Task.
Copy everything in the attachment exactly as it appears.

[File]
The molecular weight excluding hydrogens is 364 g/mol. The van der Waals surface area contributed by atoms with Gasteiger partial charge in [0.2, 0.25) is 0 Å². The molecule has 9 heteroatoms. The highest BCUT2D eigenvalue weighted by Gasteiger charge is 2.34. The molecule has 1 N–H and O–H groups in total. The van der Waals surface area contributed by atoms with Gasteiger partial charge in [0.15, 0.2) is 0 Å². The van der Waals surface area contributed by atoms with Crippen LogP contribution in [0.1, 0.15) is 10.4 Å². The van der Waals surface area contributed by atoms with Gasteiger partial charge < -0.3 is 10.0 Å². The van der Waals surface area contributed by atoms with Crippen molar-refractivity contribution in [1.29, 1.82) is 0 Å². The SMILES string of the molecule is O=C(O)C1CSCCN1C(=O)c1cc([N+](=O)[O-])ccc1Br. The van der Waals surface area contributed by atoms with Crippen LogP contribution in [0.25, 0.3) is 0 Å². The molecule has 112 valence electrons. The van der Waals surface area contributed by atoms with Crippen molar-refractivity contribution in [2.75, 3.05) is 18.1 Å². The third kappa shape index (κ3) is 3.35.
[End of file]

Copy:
The molecular weight excluding hydrogens is 364 g/mol. The van der Waals surface area contributed by atoms with Gasteiger partial charge in [0.2, 0.25) is 0 Å². The molecule has 9 heteroatoms. The highest BCUT2D eigenvalue weighted by Gasteiger charge is 2.34. The molecule has 1 N–H and O–H groups in total. The van der Waals surface area contributed by atoms with Gasteiger partial charge in [0.15, 0.2) is 0 Å². The van der Waals surface area contributed by atoms with Crippen LogP contribution in [0.1, 0.15) is 10.4 Å². The van der Waals surface area contributed by atoms with Gasteiger partial charge < -0.3 is 10.0 Å². The van der Waals surface area contributed by atoms with Crippen molar-refractivity contribution in [1.29, 1.82) is 0 Å². The SMILES string of the molecule is O=C(O)C1CSCCN1C(=O)c1cc([N+](=O)[O-])ccc1Br. The van der Waals surface area contributed by atoms with Crippen LogP contribution in [0.25, 0.3) is 0 Å². The molecule has 112 valence electrons. The van der Waals surface area contributed by atoms with Crippen molar-refractivity contribution in [2.75, 3.05) is 18.1 Å². The third kappa shape index (κ3) is 3.35.